On the morning of the 4th day, I awoke as usual around 5:30 AM, but instead of the quiet, dark courtyard I was used to, I found a crowd of villagers happily preparing for Archan Sa-ad’s 60th birthday celebrations.
Before I came, I had no idea that I was arriving just in time for this little festival and felt very lucky to be able to witness it. Plus, after days of very little food, I was looking forward to the festival goodies the villagers were going to make.
I was also very touched by the friendliness and generosity of these people. Knowing I didn’t speak English, they offered me food without asking (which led to some trouble later). An English teacher from Bangkok talked with me a while and made me feel very welcome in a foreign land.
Another lady saw me sitting alone and came over to talk; she confessed her English wasn’t very good but her Japanese was excellent, having spent 10 years working there. My good fortune — I’d spent 5 years studying Japanese! So there we were, a Chinese boy from Singapore and a native Thai lady from rural Udon Thani having a fun conversation in Japanese.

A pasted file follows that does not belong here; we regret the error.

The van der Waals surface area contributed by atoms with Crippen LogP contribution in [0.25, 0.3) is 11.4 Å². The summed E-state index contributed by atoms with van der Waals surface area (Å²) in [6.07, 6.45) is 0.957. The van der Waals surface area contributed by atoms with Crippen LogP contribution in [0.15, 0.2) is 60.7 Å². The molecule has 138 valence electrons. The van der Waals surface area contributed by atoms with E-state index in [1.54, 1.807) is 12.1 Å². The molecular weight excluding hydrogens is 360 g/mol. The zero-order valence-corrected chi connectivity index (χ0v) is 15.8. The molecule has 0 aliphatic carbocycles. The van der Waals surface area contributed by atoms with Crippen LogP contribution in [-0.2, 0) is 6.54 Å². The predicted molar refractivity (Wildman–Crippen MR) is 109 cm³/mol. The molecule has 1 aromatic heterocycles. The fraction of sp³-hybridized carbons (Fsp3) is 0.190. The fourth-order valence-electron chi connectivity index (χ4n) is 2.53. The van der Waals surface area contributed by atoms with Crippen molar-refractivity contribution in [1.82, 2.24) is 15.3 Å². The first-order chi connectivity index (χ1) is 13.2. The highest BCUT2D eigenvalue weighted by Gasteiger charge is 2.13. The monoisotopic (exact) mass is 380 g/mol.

After the ceremony, I was lucky to have a dialog with Archan Sa-ad, where I asked him many questions about Buddhism, meditation, and life, which I will share in a later post.
Sadly, that was to be my last day in Wat Pa Don Hiay Soke. Despite the hard wooden bed, very cold showers and lack of dinner, I’d grown used to and loved the slower pace of life in this quiet, tranquil monastery. Even up to then, I’d still had this surreal sense of unreality: I couldn’t believe I was in a remote forest monastery far-up in the north of Thailand.
This is part of what I wrote, later that evening:
Right now, I’m sitting outside the temple. It’s 6:45 PM and outside it’s already pitch black. The insects are chirping away – loudly – and there are 2 monks sitting nonchalantly in front of me. I can’t believe I’m here! It’s the most amazing thing and the best I can do is to stay in the present moment and be here.
That night, Paiboon and I left for Bangkok in a 9-hour long overnight ride. It was on this behemoth of a coach where we both were freezing, he more than me in his simple robes, and I had the worst stomach pains of my life. But after discovering that mammoth coaches had inbuilt toilets, I managed to get some rest and recovered completely after that night.